The end of Google Postini is nigh and the final countdown began at the stroke of midnight on New Year’s Eve. In fact it really began a little earlier, and any organisation that needed to renew their Postini account after 1st November 2012 would have no choice but to migrate to Google Apps or find an alternative solution. Effectively the plug will be pulled on Postini before the end of 2013.
After Google bought Postini back in 2007 it has always been inevitable that Postini would one day meet its end. When in August 2012 Google announced its plans to shut down Postini, the company stated that they have been integrating the security and compliance features of Postini with Google Apps and would continue to do so. By the time the announcement was made, tools such as content filters, eDiscovery, archiving, retention and user policy management had been included in Google Apps, however the overall functionality was not yet as powerful as Postini.
Essentially all Google Postini users will need to move to an alternative email security service, and although Google suggest that this should be Google Apps, not everyone is convinced that this is the best move. For previous Postini customers for whom the limited email filtering capabilities of Google Apps is not a problem and who are happy to accept it in return for other Google Apps features such as Google Docs and Gmail, then migrating from Postini to Google Apps is appropriate, but for other customers who need sophisticated email filtering there are better solutions available.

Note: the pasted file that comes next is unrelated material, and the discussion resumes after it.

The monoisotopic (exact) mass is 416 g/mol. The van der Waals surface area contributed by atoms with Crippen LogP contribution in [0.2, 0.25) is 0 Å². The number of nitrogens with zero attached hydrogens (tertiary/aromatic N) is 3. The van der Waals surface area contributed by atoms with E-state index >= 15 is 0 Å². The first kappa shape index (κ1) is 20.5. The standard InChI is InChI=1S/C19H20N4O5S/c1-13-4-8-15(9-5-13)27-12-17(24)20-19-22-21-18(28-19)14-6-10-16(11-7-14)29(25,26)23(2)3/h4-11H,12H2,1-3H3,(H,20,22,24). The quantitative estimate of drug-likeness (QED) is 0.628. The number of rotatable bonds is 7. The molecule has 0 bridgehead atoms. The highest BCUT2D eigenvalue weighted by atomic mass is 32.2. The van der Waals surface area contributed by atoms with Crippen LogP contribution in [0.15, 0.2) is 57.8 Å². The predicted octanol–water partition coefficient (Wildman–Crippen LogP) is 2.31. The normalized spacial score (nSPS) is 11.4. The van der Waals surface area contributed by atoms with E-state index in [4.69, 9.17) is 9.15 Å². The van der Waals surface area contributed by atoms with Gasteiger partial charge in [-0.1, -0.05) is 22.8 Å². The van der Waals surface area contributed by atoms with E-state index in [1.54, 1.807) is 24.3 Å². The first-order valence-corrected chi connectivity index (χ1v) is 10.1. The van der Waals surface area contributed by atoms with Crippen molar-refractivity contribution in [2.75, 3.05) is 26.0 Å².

In order to implement Postini migration to Google Apps, users need to reconfigure each mail box manually; a protracted process, especially when the result is reduced functionality and poorer security. Essentially the services that are affected are message security, discovery, encryption, and filtering.
All organisations need to be aware how Google Apps differ from Postini and how their organisation could be affected by any shortcomings Google Apps may have. Even Google has suggested that organisations should reassess their requirements, and here are some of the things that you can’t do with Google Apps that you could do with Postini:
- Spam blocked messages will no longer be placed in an accessible centralised email quarantine repository
- It is not possible to stop a user accessing spam blocked messages
- Span filtering cannot be bypassed even for messages that pass content compliance tests
- Blocked senders lists must be created by users and cannot be created or imported by administrators
- Attachments are not binary scanned to ensure that file extension names have not been changed
- Compressed files cannot be scanned
- It is not possible to attach executable files to email
- Detailed reporting at the enterprise level is not available
- Log search capabilities are restricted to sender, recipient, and message ID
Furthermore, as part of the user agreement customers must sign up to the fact that Google retains the right to transfer and store data in any country that it wishes to. It is not surprising that many organisations are looking elsewhere for their cloud based email services.
For further information on Google Postini and migration services, visit Mimecast.com